Posted by: rbbadger | March 6, 2009

A brave man

The National People’s Congress, China’s main legislative body, is currently meeting in Beijing.  The members of the NPC are elected by the members of the provincial legislatures.  They in turn are elected by the local people’s congresses in the cities which are elected by the people along with the villages which enjoy the rights to elect their own local legislators.  Beijing has been very cautiously experimenting with democracy.  Hong Kong and Macau also elect representatives to the NPC.  But true to form, these are not directly elected by the people in the two Special Administrative Regions.  Rather, they are elected by their Legislative Councils, half of which are currently directly elected and the other half of which are elected by electoral colleges appointed by the local governments.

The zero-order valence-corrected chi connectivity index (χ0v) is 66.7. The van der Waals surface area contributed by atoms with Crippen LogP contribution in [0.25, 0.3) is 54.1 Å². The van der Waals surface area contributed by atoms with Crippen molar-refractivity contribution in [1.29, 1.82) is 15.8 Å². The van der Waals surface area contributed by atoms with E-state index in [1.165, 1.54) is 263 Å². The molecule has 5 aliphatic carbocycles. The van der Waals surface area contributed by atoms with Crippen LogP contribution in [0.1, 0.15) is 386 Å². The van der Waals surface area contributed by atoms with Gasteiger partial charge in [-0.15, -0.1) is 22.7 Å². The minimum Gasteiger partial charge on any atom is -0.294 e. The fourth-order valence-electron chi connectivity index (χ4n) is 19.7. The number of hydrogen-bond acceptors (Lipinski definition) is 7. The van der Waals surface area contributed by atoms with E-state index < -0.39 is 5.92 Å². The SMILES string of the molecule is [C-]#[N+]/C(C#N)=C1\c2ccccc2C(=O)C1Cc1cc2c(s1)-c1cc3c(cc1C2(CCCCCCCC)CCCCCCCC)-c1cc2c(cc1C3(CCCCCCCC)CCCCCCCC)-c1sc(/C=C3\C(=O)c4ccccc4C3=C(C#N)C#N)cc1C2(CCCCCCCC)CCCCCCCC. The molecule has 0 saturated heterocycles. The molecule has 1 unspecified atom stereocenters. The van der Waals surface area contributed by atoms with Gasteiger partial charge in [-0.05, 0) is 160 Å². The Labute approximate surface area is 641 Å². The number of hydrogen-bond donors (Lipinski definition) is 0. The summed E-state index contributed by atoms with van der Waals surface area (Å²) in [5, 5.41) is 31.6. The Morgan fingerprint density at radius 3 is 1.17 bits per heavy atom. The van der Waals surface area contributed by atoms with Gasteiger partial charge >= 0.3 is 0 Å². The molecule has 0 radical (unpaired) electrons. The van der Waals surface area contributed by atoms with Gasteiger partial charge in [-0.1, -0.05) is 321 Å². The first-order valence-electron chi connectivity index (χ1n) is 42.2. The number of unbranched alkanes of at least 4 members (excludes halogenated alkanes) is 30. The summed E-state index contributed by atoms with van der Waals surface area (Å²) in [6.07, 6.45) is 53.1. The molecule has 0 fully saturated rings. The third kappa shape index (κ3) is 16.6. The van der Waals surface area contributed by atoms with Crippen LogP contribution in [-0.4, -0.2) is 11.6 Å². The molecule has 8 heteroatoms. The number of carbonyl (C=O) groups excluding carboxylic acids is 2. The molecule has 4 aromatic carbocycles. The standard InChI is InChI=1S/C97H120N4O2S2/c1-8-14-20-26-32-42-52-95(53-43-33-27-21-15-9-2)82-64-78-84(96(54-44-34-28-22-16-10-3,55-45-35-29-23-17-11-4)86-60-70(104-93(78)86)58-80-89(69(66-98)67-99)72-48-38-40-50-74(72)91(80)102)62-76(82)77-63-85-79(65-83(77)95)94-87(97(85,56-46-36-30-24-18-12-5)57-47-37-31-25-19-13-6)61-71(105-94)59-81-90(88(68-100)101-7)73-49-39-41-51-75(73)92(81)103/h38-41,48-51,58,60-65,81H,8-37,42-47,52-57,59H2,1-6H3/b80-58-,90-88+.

As is customary, the state authorities have been trying to clear out any pro-democracy activists that may be around during the time that the National People’s Congress and the Central Committee of the Chinese Communist Party are in session.  Bao Tong, once a very high-ranking official in the Communist Party and the Central People’s Government, made his own proposals for the NPC and CCCPC sessions which you can read here.  He worked with Zhao Zhiyang, once premier of the People’s Republic of China and General Secretary of the Communist Party of China.  Bao was a member of the Central Committee of the Communist Party, the main policy-making committee of both the government and the party.  Zhao opposed bringing in the army to quell the 1989 Tianmen protests.  He spent the rest of his life under house arrest.  Bao spent seven years in prison and is under constant surveilance from the state.  He remains an outspoken voice for democracy, but he has paid a very heavy price for it.

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